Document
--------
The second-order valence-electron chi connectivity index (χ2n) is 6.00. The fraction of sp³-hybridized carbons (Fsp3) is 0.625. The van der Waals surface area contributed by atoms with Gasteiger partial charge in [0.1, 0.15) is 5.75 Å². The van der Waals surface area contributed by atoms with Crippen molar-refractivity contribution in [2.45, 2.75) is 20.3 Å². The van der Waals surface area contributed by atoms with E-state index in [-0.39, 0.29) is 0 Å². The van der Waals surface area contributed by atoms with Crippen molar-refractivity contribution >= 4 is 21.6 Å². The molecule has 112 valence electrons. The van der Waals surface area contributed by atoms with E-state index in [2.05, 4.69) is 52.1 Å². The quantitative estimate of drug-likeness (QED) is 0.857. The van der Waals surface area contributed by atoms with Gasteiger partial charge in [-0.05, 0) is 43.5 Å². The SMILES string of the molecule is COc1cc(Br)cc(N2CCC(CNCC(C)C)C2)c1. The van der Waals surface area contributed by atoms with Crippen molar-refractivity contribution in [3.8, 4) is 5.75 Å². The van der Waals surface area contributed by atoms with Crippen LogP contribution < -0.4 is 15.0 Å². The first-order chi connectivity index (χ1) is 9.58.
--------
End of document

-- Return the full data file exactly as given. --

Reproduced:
The second-order valence-electron chi connectivity index (χ2n) is 6.00. The fraction of sp³-hybridized carbons (Fsp3) is 0.625. The van der Waals surface area contributed by atoms with Gasteiger partial charge in [0.1, 0.15) is 5.75 Å². The van der Waals surface area contributed by atoms with Crippen molar-refractivity contribution in [2.45, 2.75) is 20.3 Å². The van der Waals surface area contributed by atoms with E-state index in [-0.39, 0.29) is 0 Å². The van der Waals surface area contributed by atoms with Crippen molar-refractivity contribution >= 4 is 21.6 Å². The molecule has 112 valence electrons. The van der Waals surface area contributed by atoms with E-state index in [2.05, 4.69) is 52.1 Å². The quantitative estimate of drug-likeness (QED) is 0.857. The van der Waals surface area contributed by atoms with Gasteiger partial charge in [-0.05, 0) is 43.5 Å². The SMILES string of the molecule is COc1cc(Br)cc(N2CCC(CNCC(C)C)C2)c1. The van der Waals surface area contributed by atoms with Crippen molar-refractivity contribution in [3.8, 4) is 5.75 Å². The van der Waals surface area contributed by atoms with Crippen LogP contribution < -0.4 is 15.0 Å². The first-order chi connectivity index (χ1) is 9.58.